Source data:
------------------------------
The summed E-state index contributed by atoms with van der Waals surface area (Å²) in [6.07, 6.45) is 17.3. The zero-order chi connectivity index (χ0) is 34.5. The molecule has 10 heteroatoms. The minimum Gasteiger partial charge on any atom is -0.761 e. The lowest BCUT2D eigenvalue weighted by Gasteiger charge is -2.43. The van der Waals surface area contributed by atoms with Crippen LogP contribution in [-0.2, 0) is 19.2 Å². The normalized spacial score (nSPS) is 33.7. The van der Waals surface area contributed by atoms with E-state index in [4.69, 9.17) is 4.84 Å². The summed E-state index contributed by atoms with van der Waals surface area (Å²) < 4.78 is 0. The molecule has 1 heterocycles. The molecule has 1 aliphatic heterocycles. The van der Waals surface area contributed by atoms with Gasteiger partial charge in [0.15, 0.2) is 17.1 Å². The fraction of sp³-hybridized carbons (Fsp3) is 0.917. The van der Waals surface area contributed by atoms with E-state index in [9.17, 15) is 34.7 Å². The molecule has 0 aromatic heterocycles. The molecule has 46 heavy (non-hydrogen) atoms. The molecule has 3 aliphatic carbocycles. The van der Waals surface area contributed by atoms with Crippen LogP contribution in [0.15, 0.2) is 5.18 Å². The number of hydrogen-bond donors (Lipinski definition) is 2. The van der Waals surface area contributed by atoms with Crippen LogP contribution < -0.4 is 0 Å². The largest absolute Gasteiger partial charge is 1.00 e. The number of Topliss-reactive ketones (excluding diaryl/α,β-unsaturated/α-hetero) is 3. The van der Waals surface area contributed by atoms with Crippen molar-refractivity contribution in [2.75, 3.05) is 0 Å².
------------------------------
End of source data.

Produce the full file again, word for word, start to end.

The summed E-state index contributed by atoms with van der Waals surface area (Å²) in [6.07, 6.45) is 17.3. The zero-order chi connectivity index (χ0) is 34.5. The molecule has 10 heteroatoms. The minimum Gasteiger partial charge on any atom is -0.761 e. The lowest BCUT2D eigenvalue weighted by Gasteiger charge is -2.43. The van der Waals surface area contributed by atoms with Crippen LogP contribution in [-0.2, 0) is 19.2 Å². The normalized spacial score (nSPS) is 33.7. The van der Waals surface area contributed by atoms with E-state index in [4.69, 9.17) is 4.84 Å². The summed E-state index contributed by atoms with van der Waals surface area (Å²) < 4.78 is 0. The molecule has 1 heterocycles. The molecule has 1 aliphatic heterocycles. The van der Waals surface area contributed by atoms with Gasteiger partial charge in [0.15, 0.2) is 17.1 Å². The fraction of sp³-hybridized carbons (Fsp3) is 0.917. The van der Waals surface area contributed by atoms with E-state index in [9.17, 15) is 34.7 Å². The molecule has 0 aromatic heterocycles. The molecule has 46 heavy (non-hydrogen) atoms. The molecule has 3 aliphatic carbocycles. The van der Waals surface area contributed by atoms with Crippen LogP contribution in [0.15, 0.2) is 5.18 Å². The number of hydrogen-bond donors (Lipinski definition) is 2. The van der Waals surface area contributed by atoms with Crippen LogP contribution < -0.4 is 0 Å². The largest absolute Gasteiger partial charge is 1.00 e. The number of Topliss-reactive ketones (excluding diaryl/α,β-unsaturated/α-hetero) is 3. The van der Waals surface area contributed by atoms with Crippen molar-refractivity contribution in [2.75, 3.05) is 0 Å².